The U.S. Department of Health and Human Services (HHS) published the long-awaited final omnibus rule under HIPAA (Omnibus Rule) on Jan. 25. The rule implements the Health Information Technology for Economic and Clinical Health Act (HITECH) and amends provisions related to privacy, security, breach notification and enforcement in important ways.
The omnibus rule does not change the monetary penalties under HIPAA and HITECH, but HHS has stated that it will investigate all cases of possible willful neglect and will impose penalties on all violations due to willful neglect.
“Willful neglect” is defined as “conscious, intentional failure or reckless indifference.” The omnibus rule also revised the definition of “reasonable cause” to “an act or omission in which a covered entity or business associate knew, or by exercising reasonable diligence would have known, that the act or omission violated an administrative simplification provision, but which the covered entity or business associate did not act with willful neglect.” The civil penalty tiers remain unchanged:
- Did Not Know (and could not have known): $100-$50,000 per violation;
- Reasonable Cause: $1,000-$50,000 per violation;
- Willful Neglect – corrected within 30 days of discovery: $10,000-$50,000 per violation; and
- Willful Neglect – not corrected within 30 days of discovery: $50,000.
All violations of an identical provision in a calendar year shall not exceed a fine of $1,500,000.
The compliance date for the final rule is Sept. 23, 2013.
This is a summary of provisions of which dental practices will want to be aware. More details will be published in the CDA Update at a later date and compliance resources will be available soon on cda.org/compass.
Business Associates and Subcontractors
Business associates of “covered entities” are now required to comply with the security rule. A business associate is a person or entity that “creates, maintains, or transmits protected health information (PHI) on behalf of a covered entity.” Business associates must implement administrative, physical and technical safeguards to protect PHI they receive from covered entities. Business associates are also required to enter into business associate agreements with any direct subcontractors. A subcontractor is any person or entity to whom a business associate delegates a function, activity or service on behalf of a covered entity. These downstream agreements must require that subcontractors comply with HIPAA.
Notice of Privacy Practices
A covered entity’s Notice of Privacy Practices (NPP) must be reviewed and revised for compliance with the omnibus rule. NPPs must now include a statement that certain uses and disclosures of PHI, such as some related to marketing, require an authorization. NPPs should also be amended to reflect the prohibition on the sale of PHI, breach notification requirements, the right for patients to opt out of fundraising, and the right to restrict disclosure of PHI when paying out-of-pocket. Patients may be notified of the updated NPP by a sign in the waiting room, a statement included in a bill or other practice communication and on the practice website. NPPs must be posted and included on a covered entity’s website. Acknowledgement of receipt of the updated NPP need only be obtained from new patients.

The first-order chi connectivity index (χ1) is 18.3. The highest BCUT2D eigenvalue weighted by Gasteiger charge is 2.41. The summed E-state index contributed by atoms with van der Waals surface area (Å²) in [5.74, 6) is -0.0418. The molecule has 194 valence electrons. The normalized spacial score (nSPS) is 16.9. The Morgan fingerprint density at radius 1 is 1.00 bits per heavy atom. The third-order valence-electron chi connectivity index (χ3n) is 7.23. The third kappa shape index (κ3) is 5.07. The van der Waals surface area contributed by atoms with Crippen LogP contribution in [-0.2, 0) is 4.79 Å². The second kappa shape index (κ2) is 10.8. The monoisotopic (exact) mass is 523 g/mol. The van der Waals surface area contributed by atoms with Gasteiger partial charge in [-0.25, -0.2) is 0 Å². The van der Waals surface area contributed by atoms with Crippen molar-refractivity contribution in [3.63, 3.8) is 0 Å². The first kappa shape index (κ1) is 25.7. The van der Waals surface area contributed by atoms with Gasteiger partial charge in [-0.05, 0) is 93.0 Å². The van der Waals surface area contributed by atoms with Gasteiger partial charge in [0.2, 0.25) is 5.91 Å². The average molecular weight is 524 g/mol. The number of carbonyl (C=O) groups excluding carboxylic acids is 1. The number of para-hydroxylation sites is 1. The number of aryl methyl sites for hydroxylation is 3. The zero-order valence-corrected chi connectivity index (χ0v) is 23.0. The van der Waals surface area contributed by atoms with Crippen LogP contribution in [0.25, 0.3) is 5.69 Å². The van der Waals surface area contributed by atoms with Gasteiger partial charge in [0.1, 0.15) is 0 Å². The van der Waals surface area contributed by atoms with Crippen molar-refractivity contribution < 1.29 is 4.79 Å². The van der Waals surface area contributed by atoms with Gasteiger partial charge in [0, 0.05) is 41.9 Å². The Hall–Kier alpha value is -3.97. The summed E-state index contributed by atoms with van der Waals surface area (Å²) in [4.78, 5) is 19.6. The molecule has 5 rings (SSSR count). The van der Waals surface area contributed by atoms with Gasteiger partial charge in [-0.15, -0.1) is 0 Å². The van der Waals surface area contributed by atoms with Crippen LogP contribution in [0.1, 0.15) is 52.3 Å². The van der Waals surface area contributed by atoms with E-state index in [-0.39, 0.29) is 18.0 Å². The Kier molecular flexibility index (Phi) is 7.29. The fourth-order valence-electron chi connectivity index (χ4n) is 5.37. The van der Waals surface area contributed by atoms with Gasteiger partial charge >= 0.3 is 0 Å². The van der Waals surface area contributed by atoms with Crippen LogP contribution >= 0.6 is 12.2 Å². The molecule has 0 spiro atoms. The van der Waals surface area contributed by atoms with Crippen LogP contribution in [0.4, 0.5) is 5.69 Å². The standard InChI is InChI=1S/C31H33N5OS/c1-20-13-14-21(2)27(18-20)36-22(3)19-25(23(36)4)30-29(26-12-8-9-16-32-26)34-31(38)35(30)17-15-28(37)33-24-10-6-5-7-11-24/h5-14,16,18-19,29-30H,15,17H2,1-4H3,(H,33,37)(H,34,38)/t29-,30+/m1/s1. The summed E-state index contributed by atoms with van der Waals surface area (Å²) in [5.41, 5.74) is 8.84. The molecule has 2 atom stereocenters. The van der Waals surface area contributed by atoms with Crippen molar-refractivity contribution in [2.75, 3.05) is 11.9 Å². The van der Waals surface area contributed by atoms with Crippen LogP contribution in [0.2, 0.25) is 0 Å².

Patient Rights – Access to Records
In its overview and discussion of the omnibus rule, HHS clarified HITECH provisions on patient access to records. If an individual requests access to PHI maintained electronically, a covered entity must provide access in the specific electronic format requested if it is readily producible in that format. If the PHI is not producible in that format, the covered entity must provide the PHI in a readable electronic format agreed to by the individual. Also, PHI may be transmitted via unencrypted email to the patient only if the patient consents to receiving the information in this manner after being informed of the risks of unsecure communications.
Breach Notification Rule
Prior to the omnibus rule, HIPAA’s breach notification rule included a “harm threshold.” Breach notification was only required if the covered entity determined that the breach could result in a “significant risk of financial, reputational, or other harm.” The omnibus rule now states that there is a “presumption of a reportable breach unless there is a low probability the PHI has been compromised after risk assessment.” Covered entities must conduct a risk assessment to determine the probability that the PHI in question was compromised.
Definition of Marketing
HIPAA’s definition of “marketing” includes a number of exceptions for certain health-related communications. The omnibus rule makes it clear that “marketing” includes all communications in which the covered entity receives financial remuneration from a third party marketing a product or service. All such communications, even those for treatment or health care operations, are only permissible with a valid authorization from the individual.
Sale of PHI
The omnibus rule prohibits the sale of PHI without a valid patient authorization but provides for certain exceptions. Covered entities may receive remuneration in exchange for PHI if the exchange is for the following purposes:
- public health;
- sale of a covered entity and related due diligence;
- required by law;
- activities of business associates.
The omnibus rule can be found online here.